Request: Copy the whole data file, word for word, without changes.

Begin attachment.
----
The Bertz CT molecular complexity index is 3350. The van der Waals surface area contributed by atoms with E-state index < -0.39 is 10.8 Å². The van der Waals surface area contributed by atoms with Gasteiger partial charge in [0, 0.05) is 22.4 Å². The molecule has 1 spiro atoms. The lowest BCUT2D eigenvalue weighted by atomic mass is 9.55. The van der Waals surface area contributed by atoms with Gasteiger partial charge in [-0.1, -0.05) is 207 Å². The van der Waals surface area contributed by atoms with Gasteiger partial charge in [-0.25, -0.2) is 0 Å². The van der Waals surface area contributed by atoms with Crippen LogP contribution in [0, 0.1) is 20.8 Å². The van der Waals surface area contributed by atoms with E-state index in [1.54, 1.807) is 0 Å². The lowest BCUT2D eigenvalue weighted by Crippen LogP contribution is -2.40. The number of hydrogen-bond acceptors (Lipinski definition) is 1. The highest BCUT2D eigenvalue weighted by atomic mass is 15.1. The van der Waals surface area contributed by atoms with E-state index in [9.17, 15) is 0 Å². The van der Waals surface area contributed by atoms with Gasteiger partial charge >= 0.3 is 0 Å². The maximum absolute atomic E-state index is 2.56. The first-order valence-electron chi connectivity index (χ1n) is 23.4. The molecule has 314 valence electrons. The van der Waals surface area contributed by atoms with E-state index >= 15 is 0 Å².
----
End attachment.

The Bertz CT molecular complexity index is 3350. The van der Waals surface area contributed by atoms with E-state index < -0.39 is 10.8 Å². The van der Waals surface area contributed by atoms with Gasteiger partial charge in [0, 0.05) is 22.4 Å². The molecule has 1 spiro atoms. The lowest BCUT2D eigenvalue weighted by atomic mass is 9.55. The van der Waals surface area contributed by atoms with Gasteiger partial charge in [-0.1, -0.05) is 207 Å². The van der Waals surface area contributed by atoms with Gasteiger partial charge in [-0.25, -0.2) is 0 Å². The van der Waals surface area contributed by atoms with Crippen LogP contribution in [0, 0.1) is 20.8 Å². The van der Waals surface area contributed by atoms with E-state index in [1.54, 1.807) is 0 Å². The lowest BCUT2D eigenvalue weighted by Crippen LogP contribution is -2.40. The number of hydrogen-bond acceptors (Lipinski definition) is 1. The highest BCUT2D eigenvalue weighted by atomic mass is 15.1. The van der Waals surface area contributed by atoms with E-state index in [9.17, 15) is 0 Å². The van der Waals surface area contributed by atoms with Gasteiger partial charge >= 0.3 is 0 Å². The maximum absolute atomic E-state index is 2.56. The first-order valence-electron chi connectivity index (χ1n) is 23.4. The molecule has 314 valence electrons. The van der Waals surface area contributed by atoms with E-state index >= 15 is 0 Å².